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  #111  
Old 08-14-2016, 03:34 PM
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Originally Posted by bdschobel View Post
Having worked for a decade in the public sector (for SSA), I'll tell you that ranges are simply unacceptable in that environment. Politicians -- and their budget staffs -- demand point estimates. We actuaries know very well the uncertainty surrounding our estimates, but politicians just can't deal with it.

Bruce
Disclosures should be ranges, but required contributions may be based on point estimates.
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  #112  
Old 08-14-2016, 03:36 PM
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it's not just that the tax base increases, but the assumption is that the payroll increases at a particular rate

That is part of what happened to the Detroit pension, whch was supposedly so well-funded, (though it seems other things were excluded like the 13th check...apparently. I'm still trying to dig through files I was given). The payroll (and Detroit population) actually contracted, so the costs increased as % of payroll way out of line with what came before.
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  #113  
Old 08-14-2016, 04:02 PM
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Yeah, it's kinda funny how a Nobel Prize can give you unearned confidence. I'll take this opportunity to note that many of your posts are incomprehensible. I may not always be as perfectly informed as you seem to be, but I really really try to make my AO posts intelligible. I do the same with papers (although my priority in papers is precise language, sometimes at the expense of easy apprehension). Maybe my attempted attention to my audience leads to my low AO post count.

Thanks Mary Pat

BTW, Mary Pat, "Mary Pat" is a good handle. What's your real name? You too BDSchobel.
The Nobel Memorial prize for economics was established as a PR campaign for the field of economics. From Wikipedia:
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In his speech at the 1974 Nobel Prize banquet, Friedrich Hayek stated that had he been consulted on the establishment of a Nobel Prize in economics, he would "have decidedly advised against it"[24][28] primarily because, "The Nobel Prize confers on an individual an authority which in economics no man ought to possess.... This does not matter in the natural sciences. Here the influence exercised by an individual is chiefly an influence on his fellow experts; and they will soon cut him down to size if he exceeds his competence. But the influence of the economist that mainly matters is an influence over laymen: politicians, journalists, civil servants and the public generally."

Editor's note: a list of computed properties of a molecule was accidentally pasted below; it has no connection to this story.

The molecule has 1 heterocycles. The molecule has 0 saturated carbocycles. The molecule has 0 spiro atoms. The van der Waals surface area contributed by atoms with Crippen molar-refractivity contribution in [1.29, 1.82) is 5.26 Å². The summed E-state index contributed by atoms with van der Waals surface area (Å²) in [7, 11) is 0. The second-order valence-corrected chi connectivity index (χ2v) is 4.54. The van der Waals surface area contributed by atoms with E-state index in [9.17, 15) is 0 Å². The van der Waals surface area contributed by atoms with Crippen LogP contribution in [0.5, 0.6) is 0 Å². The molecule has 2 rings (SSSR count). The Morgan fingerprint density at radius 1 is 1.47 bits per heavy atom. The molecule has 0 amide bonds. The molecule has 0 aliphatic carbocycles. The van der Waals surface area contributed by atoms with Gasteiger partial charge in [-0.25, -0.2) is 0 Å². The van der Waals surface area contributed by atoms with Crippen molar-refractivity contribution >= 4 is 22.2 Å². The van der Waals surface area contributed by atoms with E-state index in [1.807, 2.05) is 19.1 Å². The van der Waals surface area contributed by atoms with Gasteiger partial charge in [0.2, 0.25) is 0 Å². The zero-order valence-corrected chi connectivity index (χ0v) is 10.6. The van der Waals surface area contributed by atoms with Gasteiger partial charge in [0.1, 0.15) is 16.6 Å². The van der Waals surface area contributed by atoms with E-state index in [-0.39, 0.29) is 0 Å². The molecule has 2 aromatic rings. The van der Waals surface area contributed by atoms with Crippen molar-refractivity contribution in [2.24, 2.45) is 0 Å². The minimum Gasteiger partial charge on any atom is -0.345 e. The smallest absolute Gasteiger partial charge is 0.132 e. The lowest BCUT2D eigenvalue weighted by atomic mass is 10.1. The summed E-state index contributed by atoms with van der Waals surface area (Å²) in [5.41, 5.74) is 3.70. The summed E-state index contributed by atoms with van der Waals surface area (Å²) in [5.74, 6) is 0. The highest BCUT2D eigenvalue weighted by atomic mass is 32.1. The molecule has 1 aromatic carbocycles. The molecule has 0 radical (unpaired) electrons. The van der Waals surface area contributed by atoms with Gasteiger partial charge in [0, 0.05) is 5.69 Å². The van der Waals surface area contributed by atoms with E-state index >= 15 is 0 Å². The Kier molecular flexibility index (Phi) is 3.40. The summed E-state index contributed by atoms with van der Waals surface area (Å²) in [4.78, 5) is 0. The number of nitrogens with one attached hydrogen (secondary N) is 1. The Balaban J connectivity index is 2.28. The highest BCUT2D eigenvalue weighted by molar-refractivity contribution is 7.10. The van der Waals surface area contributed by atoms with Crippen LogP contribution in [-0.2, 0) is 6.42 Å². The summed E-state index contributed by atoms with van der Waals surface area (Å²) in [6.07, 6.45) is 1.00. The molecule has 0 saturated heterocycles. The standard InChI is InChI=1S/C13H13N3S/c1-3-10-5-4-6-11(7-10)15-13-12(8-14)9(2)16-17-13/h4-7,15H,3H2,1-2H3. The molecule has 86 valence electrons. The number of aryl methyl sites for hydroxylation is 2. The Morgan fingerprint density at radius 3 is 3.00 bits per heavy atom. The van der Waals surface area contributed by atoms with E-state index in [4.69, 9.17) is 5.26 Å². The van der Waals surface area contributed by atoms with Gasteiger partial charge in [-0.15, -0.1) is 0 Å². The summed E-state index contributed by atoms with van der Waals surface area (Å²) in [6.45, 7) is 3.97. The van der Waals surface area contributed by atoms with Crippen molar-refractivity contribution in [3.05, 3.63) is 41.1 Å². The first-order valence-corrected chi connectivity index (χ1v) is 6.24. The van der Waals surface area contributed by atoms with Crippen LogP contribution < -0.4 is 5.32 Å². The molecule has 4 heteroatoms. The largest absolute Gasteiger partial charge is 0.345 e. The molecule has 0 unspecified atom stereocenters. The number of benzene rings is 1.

I'm nobody special, I'm not perfectly informed, and I'm not looking to advance myself on these forums. But I've studied topics that put bounds on competence and I'm trying to do a few things with that knowledge on these forums. (1) I'm trying to ascertain what people do and do not know. (2) I'm experimenting with randomizing my arguments on some topics to identify approaches with better traction. (3) Even where I don't have traction in an argument, I want to try to plant some interest in certain topics to see if I can influence people to develop them independently.

My goal is not necessarily for someone to understand something the first time they see it. That would be a wonderful outcome, but that's not necessary for success. I've seen plenty of examples of someone hearing something and not understanding it until they find themselves in a context where it clicks into place. So when I write a post I think about a number of things. I think about what I want someone to understand. I think about how much I think that I need to explain to them to get them there. I think about different approaches to explaining it. I think about what points might result in misunderstandings. I think about tradeoffs between writing more text to develop a point, versus writing less and having a greater chance that it will be read, albeit with a lower chance of being understood immediately.

This is a challenging problem. I don't expect absolute success and I am just looking for moves that generate a fraction of success.
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  #114  
Old 08-14-2016, 05:01 PM
DiscreteAndDiscreet DiscreteAndDiscreet is offline
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I'm pretty sure physicists do not lack arrogance. Intellectual and otherwise.

From my direct experience.
In physics they have a notion of nested models called renormalization groups where the coarse grained model of the electron is similar to the fine grained model of the electron, except with some parameters loaded to represent the average effect of interactions not modeled at the coarse level. Physics has well defined concepts of what is and isn't being modeled with different approaches and the fundamental limits on what physics can tell you. The established standard of credibility for new physics discoveries is an effect that is a 5 sigma outlier compared to background noise in the experimental apparatus.